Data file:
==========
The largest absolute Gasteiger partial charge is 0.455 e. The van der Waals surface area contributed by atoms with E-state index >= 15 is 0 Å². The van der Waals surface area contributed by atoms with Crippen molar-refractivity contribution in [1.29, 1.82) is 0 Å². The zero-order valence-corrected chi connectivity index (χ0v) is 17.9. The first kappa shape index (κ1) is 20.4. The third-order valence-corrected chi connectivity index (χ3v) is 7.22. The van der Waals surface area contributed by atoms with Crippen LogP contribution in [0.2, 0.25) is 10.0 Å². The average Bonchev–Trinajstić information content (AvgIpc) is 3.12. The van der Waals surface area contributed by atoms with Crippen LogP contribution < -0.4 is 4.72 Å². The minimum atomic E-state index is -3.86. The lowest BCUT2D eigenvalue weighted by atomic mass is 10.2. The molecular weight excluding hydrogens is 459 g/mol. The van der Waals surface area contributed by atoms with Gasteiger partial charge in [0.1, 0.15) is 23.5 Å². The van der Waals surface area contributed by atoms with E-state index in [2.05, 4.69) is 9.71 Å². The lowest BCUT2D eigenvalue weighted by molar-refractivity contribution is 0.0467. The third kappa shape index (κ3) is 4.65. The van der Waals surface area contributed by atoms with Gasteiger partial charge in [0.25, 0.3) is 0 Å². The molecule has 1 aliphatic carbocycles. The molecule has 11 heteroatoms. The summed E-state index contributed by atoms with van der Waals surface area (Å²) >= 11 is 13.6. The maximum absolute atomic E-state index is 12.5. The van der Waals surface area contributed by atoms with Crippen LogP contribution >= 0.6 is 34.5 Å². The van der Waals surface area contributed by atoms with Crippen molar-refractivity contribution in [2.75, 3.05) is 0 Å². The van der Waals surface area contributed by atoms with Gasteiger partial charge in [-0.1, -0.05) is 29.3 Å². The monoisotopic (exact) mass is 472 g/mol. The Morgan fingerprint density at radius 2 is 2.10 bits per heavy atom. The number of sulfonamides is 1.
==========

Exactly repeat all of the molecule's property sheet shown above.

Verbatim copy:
The largest absolute Gasteiger partial charge is 0.455 e. The van der Waals surface area contributed by atoms with E-state index >= 15 is 0 Å². The van der Waals surface area contributed by atoms with Crippen molar-refractivity contribution in [1.29, 1.82) is 0 Å². The zero-order valence-corrected chi connectivity index (χ0v) is 17.9. The first kappa shape index (κ1) is 20.4. The third-order valence-corrected chi connectivity index (χ3v) is 7.22. The van der Waals surface area contributed by atoms with Crippen LogP contribution in [0.2, 0.25) is 10.0 Å². The average Bonchev–Trinajstić information content (AvgIpc) is 3.12. The van der Waals surface area contributed by atoms with Crippen LogP contribution < -0.4 is 4.72 Å². The minimum atomic E-state index is -3.86. The lowest BCUT2D eigenvalue weighted by atomic mass is 10.2. The molecular weight excluding hydrogens is 459 g/mol. The van der Waals surface area contributed by atoms with Gasteiger partial charge in [0.1, 0.15) is 23.5 Å². The van der Waals surface area contributed by atoms with E-state index in [2.05, 4.69) is 9.71 Å². The lowest BCUT2D eigenvalue weighted by molar-refractivity contribution is 0.0467. The third kappa shape index (κ3) is 4.65. The van der Waals surface area contributed by atoms with Gasteiger partial charge in [0.25, 0.3) is 0 Å². The molecule has 1 aliphatic carbocycles. The molecule has 11 heteroatoms. The summed E-state index contributed by atoms with van der Waals surface area (Å²) >= 11 is 13.6. The maximum absolute atomic E-state index is 12.5. The van der Waals surface area contributed by atoms with Crippen LogP contribution >= 0.6 is 34.5 Å². The van der Waals surface area contributed by atoms with Crippen molar-refractivity contribution in [2.75, 3.05) is 0 Å². The van der Waals surface area contributed by atoms with Gasteiger partial charge in [-0.1, -0.05) is 29.3 Å². The monoisotopic (exact) mass is 472 g/mol. The Morgan fingerprint density at radius 2 is 2.10 bits per heavy atom. The number of sulfonamides is 1.